The Wild Tchoupitoulas (33 1/3) by Bryan Wagner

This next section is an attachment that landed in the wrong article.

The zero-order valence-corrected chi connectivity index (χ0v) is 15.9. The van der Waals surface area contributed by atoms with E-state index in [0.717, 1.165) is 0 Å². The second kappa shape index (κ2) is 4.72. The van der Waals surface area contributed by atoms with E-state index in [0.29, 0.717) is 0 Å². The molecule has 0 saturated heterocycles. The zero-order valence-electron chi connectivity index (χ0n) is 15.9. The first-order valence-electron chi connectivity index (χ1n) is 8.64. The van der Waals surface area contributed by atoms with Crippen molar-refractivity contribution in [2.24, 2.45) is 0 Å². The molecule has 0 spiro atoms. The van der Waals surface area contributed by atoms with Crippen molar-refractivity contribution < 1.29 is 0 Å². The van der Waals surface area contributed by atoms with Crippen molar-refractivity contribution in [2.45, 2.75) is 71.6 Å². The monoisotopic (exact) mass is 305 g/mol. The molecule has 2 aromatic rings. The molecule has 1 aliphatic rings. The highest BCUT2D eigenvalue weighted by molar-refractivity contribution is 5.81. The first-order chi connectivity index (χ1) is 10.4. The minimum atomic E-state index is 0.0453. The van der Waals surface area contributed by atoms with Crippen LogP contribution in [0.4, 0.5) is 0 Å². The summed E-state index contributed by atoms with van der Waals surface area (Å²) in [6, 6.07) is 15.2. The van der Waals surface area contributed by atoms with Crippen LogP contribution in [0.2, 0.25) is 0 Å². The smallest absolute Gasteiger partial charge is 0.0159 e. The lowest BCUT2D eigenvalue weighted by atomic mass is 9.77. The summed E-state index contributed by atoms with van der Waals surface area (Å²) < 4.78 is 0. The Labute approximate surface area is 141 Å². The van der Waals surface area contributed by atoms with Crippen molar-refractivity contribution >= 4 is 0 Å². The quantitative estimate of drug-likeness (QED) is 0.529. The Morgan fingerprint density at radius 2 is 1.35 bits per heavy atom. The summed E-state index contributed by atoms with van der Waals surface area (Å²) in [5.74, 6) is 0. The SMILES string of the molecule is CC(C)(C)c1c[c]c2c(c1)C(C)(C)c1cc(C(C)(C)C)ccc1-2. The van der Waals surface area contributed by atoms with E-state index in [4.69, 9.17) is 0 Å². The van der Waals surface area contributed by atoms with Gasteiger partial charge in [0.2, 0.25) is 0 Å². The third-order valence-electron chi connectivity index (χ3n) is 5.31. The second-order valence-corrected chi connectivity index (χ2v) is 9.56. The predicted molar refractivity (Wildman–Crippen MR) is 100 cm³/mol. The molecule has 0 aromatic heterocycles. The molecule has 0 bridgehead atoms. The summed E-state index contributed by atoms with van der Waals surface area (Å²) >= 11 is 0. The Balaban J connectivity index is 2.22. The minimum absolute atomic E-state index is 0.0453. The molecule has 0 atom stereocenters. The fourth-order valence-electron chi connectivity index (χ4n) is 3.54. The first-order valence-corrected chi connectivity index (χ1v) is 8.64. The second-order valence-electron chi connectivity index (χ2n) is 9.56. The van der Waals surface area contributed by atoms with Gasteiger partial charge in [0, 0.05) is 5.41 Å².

Coming in the wake of desegregation, this cultural economy was anticipated by institutions like Preservation Hall, begun in 1961 by Allan and Sandra Jaffe as a racially integrated venue for traditional jazz where the city’s againg musicians could find steady work. Following the success of Preservation Hall, music enthusiasts tried several times to establish a jazz festival in New Orleans, but the city’s continuing commitment to racial segregation proved an obstacle as promoters like George Wein, who ran the Newport Jazz Festival, refused to participate unless there were guarantees that both bands and audiences would be integrated and that visiting artists would have equal access to hotels and restaurants. There were some false starts, but finally, the New Orleans Jazz and Heritage Festival commenced in 1970, marking in the minds of many people the beginning of a new era in the city.
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